As I’ve noted on the External Reviews page contained within the table of contents, NYU Press sent Planned Obsolescence out for traditional peer review alongside this process. At the request of Eric Zinner, the press’s Assistant Director and Editor-in-Chief, one of my reviewers, Lisa Spiro, has allowed us to post her reviews — both the preliminary review of the book proposal and sample chapters and the second-round review of the manuscript as a whole, here for comment and discussion as well. I’ve asked Eric and Monica McCormick, NYU’s Program Officer for Digital Scholarly Publishing, to share their thoughts about this process. Monica’s response is below; I hope to post Eric’s thoughts soon.
I welcomed this project as a chance for NYU Press to pragmatically test new methods of scholarly communication. We are invested in exploring new ways to sustain scholarly publishing as our authors and their practices evolve. Admittedly, the evolution of print book publishing can seem very slow. Even as we maintain our current cost-recovery business model, because that is what we’re paid to do and because our products have real cultural value, we must also begin to test new tools and implement procedures that will help us gain the skills to work with new technologies, develop new business models, and support scholars who are committed to working in new ways.
Working in new ways will require some new tools. It’s also worth considering the virtues and affordances of previous practices. Most serious readers I know often read with pencil in hand, to engage directly with the text — one reason that paper continues to be a satisfying medium. In CommentPress we have a fascinating new-media tool that enables the age-old practice of marginalia. It supports communal annotation and discussion in a very practical way, and is an excellent tool for the kind of open, vigorous conversation that Kathleen wants to have with her readers. We will continue to assess how it worked for this project, how else it might be implemented, and how CommentPress and other tools for networked reading and commentary might be developed.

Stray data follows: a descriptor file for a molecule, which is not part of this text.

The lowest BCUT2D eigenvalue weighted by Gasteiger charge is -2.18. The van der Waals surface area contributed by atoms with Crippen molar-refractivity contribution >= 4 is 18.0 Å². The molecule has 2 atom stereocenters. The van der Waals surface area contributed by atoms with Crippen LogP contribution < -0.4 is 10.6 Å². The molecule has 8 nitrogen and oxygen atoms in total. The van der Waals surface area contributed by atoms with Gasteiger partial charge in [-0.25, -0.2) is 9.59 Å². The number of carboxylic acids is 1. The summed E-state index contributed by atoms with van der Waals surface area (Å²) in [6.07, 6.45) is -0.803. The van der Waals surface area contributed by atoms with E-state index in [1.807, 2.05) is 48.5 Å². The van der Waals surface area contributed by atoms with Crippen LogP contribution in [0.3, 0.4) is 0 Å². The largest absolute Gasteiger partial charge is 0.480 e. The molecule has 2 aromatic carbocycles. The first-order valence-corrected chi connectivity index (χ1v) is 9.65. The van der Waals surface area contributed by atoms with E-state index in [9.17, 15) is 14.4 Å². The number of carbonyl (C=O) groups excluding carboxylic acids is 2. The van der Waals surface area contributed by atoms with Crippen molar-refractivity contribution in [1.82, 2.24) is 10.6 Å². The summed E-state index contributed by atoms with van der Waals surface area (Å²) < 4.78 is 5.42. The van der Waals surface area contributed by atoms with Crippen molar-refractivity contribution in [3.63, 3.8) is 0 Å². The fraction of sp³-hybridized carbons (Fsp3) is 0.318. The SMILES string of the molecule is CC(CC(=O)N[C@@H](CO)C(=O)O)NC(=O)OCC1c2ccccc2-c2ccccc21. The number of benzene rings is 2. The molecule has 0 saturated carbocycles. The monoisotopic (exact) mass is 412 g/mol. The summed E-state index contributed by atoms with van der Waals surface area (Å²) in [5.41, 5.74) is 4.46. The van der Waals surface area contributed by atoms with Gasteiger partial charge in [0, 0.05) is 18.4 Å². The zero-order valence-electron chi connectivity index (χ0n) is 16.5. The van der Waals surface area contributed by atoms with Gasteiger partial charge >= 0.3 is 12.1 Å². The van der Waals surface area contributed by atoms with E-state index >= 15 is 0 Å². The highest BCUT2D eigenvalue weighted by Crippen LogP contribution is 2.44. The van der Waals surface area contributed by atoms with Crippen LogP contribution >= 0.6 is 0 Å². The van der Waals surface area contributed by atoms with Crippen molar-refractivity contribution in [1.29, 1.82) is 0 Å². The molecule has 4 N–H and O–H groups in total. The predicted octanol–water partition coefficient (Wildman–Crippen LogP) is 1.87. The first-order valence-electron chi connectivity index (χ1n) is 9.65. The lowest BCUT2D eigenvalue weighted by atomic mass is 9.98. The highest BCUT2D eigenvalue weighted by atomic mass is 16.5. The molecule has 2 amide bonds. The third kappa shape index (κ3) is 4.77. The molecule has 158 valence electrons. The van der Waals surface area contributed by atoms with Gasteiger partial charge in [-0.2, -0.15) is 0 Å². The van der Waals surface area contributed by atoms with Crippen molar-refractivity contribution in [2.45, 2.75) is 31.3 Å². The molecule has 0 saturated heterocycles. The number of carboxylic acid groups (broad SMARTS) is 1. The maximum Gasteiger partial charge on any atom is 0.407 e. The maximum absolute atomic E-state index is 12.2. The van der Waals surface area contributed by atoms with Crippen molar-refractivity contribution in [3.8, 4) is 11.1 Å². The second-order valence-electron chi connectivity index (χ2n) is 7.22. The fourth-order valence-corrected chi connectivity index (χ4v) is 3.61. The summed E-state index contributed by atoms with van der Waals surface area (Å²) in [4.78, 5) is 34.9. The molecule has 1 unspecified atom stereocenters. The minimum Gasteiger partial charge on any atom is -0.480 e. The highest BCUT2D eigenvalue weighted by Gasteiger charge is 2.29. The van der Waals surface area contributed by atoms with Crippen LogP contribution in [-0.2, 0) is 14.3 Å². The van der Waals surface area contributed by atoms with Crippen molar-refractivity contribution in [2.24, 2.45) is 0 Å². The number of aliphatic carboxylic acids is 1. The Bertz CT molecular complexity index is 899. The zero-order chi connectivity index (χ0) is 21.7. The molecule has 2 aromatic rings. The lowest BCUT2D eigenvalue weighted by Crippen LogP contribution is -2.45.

This dual mode of review also encouraged me to reflect on the multiple reasons for peer review–not only to help publishers decide whether to invest in it and mark it with their imprint, but also to give the author useful advice and suggest improvements, and to support the system by which scholars are rewarded (or not). What would happen, I wondered, if the Press’s readers (and possibly the editor) disagreed with the self-nominated readers (and perhaps the author)? Peer review, like any mode of scholarly engagement, often engenders at least a few contentious questions, and the author/editor/reviewer relationship can be complex, as Kathleen’s work makes clear. And the stakes are high–if disagreements are not resolved, the work may not be published or the search for a publisher begins anew. In this case, we were confident in the quality of Kathleen’s work, and welcomed the potential for improvements that multiple readers might offer, so this was not a significant cause for concern. But it seems clear that adding more voices to the mix risks more opportunities for disagreement, and we have few existing models for resolving them, beyond the good will of the parties involved. The up side is that the debate can be conducted with great transparency and the work is already available — albeit in a form that may not be deemed worthy of tenure.
In short, we are all engaged in a long transformative period, as technology and scholarship and our measures for evaluating it evolve. I appreciate the opportunity to take a small evolutionary step with these colleagues.